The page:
Another point which deserves examination here arises from the fact that an allowance paid to an employee such as I have described, when on leave in this country, because he is resident abroad and taxed abroad is not allowed in this country by the tax authorities as an expense when charged to the parent company here. I suggest that this point is worth examination. Some step might be taken to clear up this difficulty so that, as we have seen, special inducements can be given to those℄and I quote who are the bearers of 'know-how'". and who, by being the bearers of "know-how" are acting in furtherance of the whole business. It is important that the movement of such men should not be curtailed by intricacies of this kind. It is not good for the overseas companies, and it is not good for the companies here.

There is another point in regard to remittances which affects people abroad, and applies especially to Pakistan. There are restrictions on the remittance of provident funds. I have heard of a case of hardship where somebody retiring with a provident fund has not been allowed to bring the whole lot home in one lump but has been forced, as a result of exchange restrictions, to have it remitted over a period of years. This is a real hardship at a time when somebody is coming to retire after a long period of years. Admittedly the countries concerned can say that they are tight in regard to exchange, but there is, I think, no restriction on remittances made, shall we say, by Pakistanis in this country to Pakistan; in fact I believe that large sums in savings pass Eastwards in this way.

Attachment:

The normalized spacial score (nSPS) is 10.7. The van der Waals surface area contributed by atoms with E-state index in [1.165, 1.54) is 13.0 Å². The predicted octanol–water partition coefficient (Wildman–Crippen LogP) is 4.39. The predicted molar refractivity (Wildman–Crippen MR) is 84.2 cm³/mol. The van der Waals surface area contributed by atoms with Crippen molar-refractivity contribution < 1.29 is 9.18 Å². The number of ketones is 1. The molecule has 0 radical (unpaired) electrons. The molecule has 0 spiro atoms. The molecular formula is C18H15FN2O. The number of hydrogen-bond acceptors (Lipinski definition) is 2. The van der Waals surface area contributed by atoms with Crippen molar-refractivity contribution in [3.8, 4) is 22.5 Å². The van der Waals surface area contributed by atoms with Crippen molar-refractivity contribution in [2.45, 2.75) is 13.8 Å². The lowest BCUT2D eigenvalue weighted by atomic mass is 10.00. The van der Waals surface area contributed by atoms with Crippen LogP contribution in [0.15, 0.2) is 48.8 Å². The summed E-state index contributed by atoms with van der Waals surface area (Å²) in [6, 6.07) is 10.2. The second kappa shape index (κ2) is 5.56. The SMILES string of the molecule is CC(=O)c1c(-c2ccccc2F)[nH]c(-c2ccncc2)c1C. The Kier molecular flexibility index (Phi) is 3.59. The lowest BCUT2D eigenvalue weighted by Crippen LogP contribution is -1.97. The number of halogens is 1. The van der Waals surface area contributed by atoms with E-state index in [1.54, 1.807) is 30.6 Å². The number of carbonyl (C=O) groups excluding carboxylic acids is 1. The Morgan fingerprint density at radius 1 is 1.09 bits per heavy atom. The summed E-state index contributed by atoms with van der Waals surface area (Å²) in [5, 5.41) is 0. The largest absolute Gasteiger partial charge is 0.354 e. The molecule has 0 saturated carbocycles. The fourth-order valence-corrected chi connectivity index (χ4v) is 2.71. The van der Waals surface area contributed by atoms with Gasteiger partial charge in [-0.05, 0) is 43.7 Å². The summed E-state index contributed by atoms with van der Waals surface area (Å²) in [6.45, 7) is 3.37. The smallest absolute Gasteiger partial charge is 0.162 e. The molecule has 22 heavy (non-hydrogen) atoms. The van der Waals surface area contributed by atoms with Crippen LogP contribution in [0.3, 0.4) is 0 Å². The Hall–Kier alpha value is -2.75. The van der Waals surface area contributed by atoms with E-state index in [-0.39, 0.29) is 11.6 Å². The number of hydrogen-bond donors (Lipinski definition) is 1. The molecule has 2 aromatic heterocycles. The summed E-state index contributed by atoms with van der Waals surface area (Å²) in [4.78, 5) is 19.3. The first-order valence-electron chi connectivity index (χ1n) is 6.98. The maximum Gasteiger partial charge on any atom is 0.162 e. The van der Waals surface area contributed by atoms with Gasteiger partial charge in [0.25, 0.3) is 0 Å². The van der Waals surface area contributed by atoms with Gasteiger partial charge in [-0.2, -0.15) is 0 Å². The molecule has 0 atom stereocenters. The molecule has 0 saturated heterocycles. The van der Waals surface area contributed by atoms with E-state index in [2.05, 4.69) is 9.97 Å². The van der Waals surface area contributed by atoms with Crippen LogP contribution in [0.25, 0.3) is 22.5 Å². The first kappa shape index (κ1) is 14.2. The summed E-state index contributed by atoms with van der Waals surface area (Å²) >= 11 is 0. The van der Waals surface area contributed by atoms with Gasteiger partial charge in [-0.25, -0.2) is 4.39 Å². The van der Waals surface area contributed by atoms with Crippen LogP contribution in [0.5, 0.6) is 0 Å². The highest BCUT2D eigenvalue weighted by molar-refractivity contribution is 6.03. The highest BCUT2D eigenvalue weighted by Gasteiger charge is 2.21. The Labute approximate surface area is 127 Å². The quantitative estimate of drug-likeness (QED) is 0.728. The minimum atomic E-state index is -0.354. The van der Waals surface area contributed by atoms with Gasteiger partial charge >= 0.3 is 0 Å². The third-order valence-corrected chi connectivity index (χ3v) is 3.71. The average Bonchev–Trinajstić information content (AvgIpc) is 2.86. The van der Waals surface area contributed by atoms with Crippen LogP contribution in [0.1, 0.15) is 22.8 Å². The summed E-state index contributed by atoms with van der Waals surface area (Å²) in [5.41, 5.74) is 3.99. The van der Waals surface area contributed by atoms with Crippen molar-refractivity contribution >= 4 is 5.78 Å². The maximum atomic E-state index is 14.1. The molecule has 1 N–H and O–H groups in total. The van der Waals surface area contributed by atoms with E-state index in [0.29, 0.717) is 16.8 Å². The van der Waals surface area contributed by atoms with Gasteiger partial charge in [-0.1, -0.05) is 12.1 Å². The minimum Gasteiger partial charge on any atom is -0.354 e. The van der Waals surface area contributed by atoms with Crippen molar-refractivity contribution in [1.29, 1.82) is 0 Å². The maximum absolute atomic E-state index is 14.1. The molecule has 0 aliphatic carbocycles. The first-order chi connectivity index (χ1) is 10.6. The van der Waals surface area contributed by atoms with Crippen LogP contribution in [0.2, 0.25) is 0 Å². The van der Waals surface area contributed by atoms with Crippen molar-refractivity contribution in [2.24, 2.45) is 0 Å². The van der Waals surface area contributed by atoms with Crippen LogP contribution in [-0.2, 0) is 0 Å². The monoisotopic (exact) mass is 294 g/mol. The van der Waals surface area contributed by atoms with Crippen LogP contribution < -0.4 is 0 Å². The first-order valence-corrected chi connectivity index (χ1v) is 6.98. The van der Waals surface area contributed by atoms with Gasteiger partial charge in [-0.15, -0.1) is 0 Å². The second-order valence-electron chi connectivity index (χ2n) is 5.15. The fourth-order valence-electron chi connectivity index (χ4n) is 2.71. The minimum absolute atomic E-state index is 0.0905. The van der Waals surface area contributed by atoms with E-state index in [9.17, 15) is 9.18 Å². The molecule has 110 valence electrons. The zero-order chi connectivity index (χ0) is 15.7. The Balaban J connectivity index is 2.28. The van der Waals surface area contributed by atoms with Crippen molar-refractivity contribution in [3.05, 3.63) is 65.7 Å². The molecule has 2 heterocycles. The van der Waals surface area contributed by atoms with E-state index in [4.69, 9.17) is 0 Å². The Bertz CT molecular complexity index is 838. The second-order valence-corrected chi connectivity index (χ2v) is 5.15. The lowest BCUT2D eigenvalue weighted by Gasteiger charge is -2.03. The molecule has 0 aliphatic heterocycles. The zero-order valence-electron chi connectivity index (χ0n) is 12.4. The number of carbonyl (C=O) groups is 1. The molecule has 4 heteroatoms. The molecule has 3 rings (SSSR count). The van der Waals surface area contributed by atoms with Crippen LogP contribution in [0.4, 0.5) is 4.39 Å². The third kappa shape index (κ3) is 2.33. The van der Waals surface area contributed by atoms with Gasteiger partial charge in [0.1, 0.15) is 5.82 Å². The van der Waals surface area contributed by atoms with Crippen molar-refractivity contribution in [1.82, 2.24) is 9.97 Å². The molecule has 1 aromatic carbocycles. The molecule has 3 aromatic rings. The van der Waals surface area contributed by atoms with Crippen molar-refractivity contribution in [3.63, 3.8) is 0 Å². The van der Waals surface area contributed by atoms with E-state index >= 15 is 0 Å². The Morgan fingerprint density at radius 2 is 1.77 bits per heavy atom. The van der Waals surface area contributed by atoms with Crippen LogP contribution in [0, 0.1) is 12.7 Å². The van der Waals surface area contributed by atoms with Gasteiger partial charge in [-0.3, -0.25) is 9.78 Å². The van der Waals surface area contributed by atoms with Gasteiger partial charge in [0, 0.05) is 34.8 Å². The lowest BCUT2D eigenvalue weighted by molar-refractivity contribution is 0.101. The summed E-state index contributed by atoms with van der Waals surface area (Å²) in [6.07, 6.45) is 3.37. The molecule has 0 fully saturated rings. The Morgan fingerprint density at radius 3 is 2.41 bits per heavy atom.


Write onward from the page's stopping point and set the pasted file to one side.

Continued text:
There are also cases where hardship arises out of litigation, which is inevitably slow, due to the cluttering up of the courts and to consequent delays. I may say that I have personal experience of this, and it is an onerous matter. These difficulties are well-known to the High Commissioners and their offices, and I think it is safe to say that Britons have never been better served than they are at the moment by the High Commissioners and their staffs, both in India and in Pakistan. Further, it can be said that the relations between the High Commissioners and the Indian and Pakistan Governments are of the friendliest and at the highest level, as also are relations between the communities of whom we are speaking and local government offices. Nor was there ever such a fund of good will as there is to-day between the nationals of these countries and the British there, and vice versa. However, is it worth suggesting that a double-tax avoidance agreement might now be negotiated as between this country and India and Pakistan? Existing tax arrangements provide a measure of relief, but the details of the income tax coding on both sides are becoming so complicated that I would put forward for consideration this suggestion, for what it is worth. I suggest that the time may have come when a double-tax avoidance agreement might be made in order to smooth away some of the difficulties and obstacles to the industrial intercourse of which we have spoken and to the two-way flow of the personnel upon which we so much depend. An agreement of this sort would cut both ways. Both here and in the East the time has come for a simplication of the complex coding system which now exists.